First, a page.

Caring for a senior dog requires patience, compassion, and extra attention. Incontinence is a common condition among older dogs that suffer involuntary loss of urine. Understanding what’s happening to your dog is essential for you to help your furry companion as they age. With proper care and love, you can help your older dog avoid health complications and feel as nurtured as when they were a young pup.
Dog incontinence refers to the leaking of urine from their bladder. When your potty-trained dog can no longer control passing of urine, you may either find small puddles or large amounts of pee around your home. While this can happen to dogs of any age, it’s more likely to occur with senior dogs.
Keep in mind that not all dog breeds age at the same rate. Small dogs become seniors at age 11, while giant breeds are seniors by the time they turn 7. Although dogs of any age can become incontinent, it’s more common with middle-aged or older dogs.
As they age, spayed females of the following breeds are more prone to develop incontinence:
- Cocker Spaniels
- Springer Spaniels
- Doberman Pinschers
- Old English Sheepdogs
If you suspect incontinence in your senior dog but aren’t completely sure, these are some signs to look for:
- Small or large puddles of urine on the floor.
- Wetness and urine smell in your dog’s bed.
- Frequent licking of the vulva or penis area.
- Dripping urine or damp legs.
There are many possible causes for incontinence in dogs. If your senior dog is having this issue, these may be some reasons why:
- Senility or other neurologic disorders
- Hormonal imbalance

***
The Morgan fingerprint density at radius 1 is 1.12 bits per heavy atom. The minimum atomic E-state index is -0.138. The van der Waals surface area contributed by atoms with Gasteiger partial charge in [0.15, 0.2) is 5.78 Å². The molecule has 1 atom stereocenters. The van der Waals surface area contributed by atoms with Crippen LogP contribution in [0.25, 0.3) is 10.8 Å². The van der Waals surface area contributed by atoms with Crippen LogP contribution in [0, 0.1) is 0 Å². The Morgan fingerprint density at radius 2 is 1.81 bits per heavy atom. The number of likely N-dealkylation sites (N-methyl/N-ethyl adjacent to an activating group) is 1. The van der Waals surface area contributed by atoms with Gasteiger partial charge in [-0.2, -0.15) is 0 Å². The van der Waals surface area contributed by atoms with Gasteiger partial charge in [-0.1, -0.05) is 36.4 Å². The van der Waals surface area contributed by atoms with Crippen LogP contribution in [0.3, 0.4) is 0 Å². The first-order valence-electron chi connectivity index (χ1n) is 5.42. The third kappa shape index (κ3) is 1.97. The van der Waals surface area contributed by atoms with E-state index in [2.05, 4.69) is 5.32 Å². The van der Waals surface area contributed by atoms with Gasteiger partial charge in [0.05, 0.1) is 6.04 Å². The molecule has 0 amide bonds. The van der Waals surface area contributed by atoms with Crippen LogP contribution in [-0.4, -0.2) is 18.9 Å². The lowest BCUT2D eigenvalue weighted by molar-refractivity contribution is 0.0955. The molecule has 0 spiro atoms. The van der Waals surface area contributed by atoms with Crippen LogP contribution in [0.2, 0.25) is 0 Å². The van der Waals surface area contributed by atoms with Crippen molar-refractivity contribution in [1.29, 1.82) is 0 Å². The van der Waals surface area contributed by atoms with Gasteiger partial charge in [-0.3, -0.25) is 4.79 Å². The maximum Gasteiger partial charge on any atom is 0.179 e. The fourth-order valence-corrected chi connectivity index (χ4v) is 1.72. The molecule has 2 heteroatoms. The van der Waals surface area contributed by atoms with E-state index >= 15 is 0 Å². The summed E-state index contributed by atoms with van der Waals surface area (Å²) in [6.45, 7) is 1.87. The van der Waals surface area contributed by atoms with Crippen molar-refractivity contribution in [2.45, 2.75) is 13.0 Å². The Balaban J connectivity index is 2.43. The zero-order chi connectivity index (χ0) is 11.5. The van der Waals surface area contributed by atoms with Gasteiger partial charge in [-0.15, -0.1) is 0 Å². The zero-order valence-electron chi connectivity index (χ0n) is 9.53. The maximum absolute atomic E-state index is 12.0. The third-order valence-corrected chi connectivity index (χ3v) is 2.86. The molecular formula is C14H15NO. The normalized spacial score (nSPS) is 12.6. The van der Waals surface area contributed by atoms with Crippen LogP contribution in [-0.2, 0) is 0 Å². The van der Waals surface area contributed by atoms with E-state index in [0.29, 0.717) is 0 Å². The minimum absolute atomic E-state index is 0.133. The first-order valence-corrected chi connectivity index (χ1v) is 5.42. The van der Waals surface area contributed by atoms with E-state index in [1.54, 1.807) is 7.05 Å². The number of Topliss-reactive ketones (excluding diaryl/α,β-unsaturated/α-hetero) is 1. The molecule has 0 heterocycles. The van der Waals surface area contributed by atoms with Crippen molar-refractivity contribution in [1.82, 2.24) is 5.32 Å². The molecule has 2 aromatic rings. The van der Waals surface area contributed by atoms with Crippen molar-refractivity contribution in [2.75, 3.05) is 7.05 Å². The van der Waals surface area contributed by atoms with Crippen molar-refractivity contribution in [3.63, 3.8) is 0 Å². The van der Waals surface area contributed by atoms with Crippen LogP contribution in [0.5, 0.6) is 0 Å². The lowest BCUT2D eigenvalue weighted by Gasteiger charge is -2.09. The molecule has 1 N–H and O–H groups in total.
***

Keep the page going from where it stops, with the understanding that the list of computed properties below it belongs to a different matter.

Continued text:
- Bladder stones
- Weak bladder sphincter tone
- Urinary tract infections
- Spinal injuries
Your pup’s incontinence can lead to more complications than just a little pee on the floor. Urine is an irritant that can cause redness and scalding to the skin. When your dog’s bladder muscles are relaxed, it’s also easier for bacteria to travel up the urethra and cause an infection.
House-trained dogs that suffer incontinence feel embarrassed and guilty for peeing indoors. This can lead to depression as a secondary problem of incontinence.
If your dog suffers incontinence issues, the first step is to contact your vet. To determine the cause, your vet will perform a physical exam, ask you a series of questions, and run tests. These may include a urine culture, blood work, or X-rays. The vet will also want to check your furry friend for any urinary tract infections that could need antibiotics.
Management of your dog’s incontinence may vary, depending on what’s causing the condition. The different treatments include:
- Medication to prevent accidents
- Hormone therapy
- Strengthening of the urethral sphincter
- Collagen injections
Unless the vet says otherwise, keep your dog’s water intake at their normal level to avoid dehydration or urinary tract infections. It’s important to monitor these infections closely, as they can quickly accelerate in older dogs. With proper hygiene, you can also help prevent skin infections caused by urine.
Patience is key to living with dog incontinence. Remember that your pooch doesn’t mean to pee or upset you. In addition to your dog’s treatment, there are many things you can do to help your senior dog deal with their condition:
- Lay out clean dog blankets and towels on their bed.
- Place waterproof pads in different parts of the home.
- Take your pup on more frequent walks — especially when they wake up in the morning, after naps, and right before bed.
- Use disposable or washable doggy diapers for female pups.
- Get disposable or washable male dog wraps.
- Make the switch to a waterproof dog bed.
- Set up an indoor potty if your dog has trouble getting outside.
Caring for an elderly dog is a labor of love. If your senior dog is suffering from incontinence, it’s best to take them to the vet as soon as possible. Older dog incontinence is a condition that usually responds to treatment from a doctor. With proper nurturing and medical assistance, you can make your pup’s golden years easier on them and you.
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